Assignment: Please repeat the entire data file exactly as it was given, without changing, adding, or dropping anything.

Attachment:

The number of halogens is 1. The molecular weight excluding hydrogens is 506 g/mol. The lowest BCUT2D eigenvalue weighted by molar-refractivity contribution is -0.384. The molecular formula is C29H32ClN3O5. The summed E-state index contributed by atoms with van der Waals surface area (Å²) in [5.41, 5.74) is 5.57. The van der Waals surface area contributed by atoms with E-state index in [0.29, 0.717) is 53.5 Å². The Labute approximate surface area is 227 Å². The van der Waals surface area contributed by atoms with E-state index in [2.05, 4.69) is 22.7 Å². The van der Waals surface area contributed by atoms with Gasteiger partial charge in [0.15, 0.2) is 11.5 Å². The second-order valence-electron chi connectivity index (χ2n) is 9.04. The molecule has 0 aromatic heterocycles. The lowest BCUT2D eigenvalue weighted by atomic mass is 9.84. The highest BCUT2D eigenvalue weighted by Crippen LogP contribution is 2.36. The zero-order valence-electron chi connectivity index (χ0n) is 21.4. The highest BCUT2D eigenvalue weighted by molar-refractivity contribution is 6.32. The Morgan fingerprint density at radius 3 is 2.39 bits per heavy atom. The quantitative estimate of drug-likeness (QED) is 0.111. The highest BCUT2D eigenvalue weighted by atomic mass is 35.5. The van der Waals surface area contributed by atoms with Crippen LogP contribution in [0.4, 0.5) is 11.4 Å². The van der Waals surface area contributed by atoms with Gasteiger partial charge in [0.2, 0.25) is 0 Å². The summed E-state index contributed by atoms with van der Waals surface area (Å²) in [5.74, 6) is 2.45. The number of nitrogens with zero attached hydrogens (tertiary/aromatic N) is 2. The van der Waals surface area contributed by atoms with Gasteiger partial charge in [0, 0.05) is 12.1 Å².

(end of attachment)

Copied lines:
The number of halogens is 1. The molecular weight excluding hydrogens is 506 g/mol. The lowest BCUT2D eigenvalue weighted by molar-refractivity contribution is -0.384. The molecular formula is C29H32ClN3O5. The summed E-state index contributed by atoms with van der Waals surface area (Å²) in [5.41, 5.74) is 5.57. The van der Waals surface area contributed by atoms with E-state index in [0.29, 0.717) is 53.5 Å². The Labute approximate surface area is 227 Å². The van der Waals surface area contributed by atoms with E-state index in [2.05, 4.69) is 22.7 Å². The van der Waals surface area contributed by atoms with Gasteiger partial charge in [0.15, 0.2) is 11.5 Å². The second-order valence-electron chi connectivity index (χ2n) is 9.04. The molecule has 0 aromatic heterocycles. The lowest BCUT2D eigenvalue weighted by atomic mass is 9.84. The highest BCUT2D eigenvalue weighted by Crippen LogP contribution is 2.36. The zero-order valence-electron chi connectivity index (χ0n) is 21.4. The highest BCUT2D eigenvalue weighted by molar-refractivity contribution is 6.32. The Morgan fingerprint density at radius 3 is 2.39 bits per heavy atom. The quantitative estimate of drug-likeness (QED) is 0.111. The highest BCUT2D eigenvalue weighted by atomic mass is 35.5. The van der Waals surface area contributed by atoms with Crippen LogP contribution in [0.4, 0.5) is 11.4 Å². The van der Waals surface area contributed by atoms with Gasteiger partial charge in [0.2, 0.25) is 0 Å². The summed E-state index contributed by atoms with van der Waals surface area (Å²) in [5.74, 6) is 2.45. The number of nitrogens with zero attached hydrogens (tertiary/aromatic N) is 2. The van der Waals surface area contributed by atoms with Gasteiger partial charge in [0, 0.05) is 12.1 Å².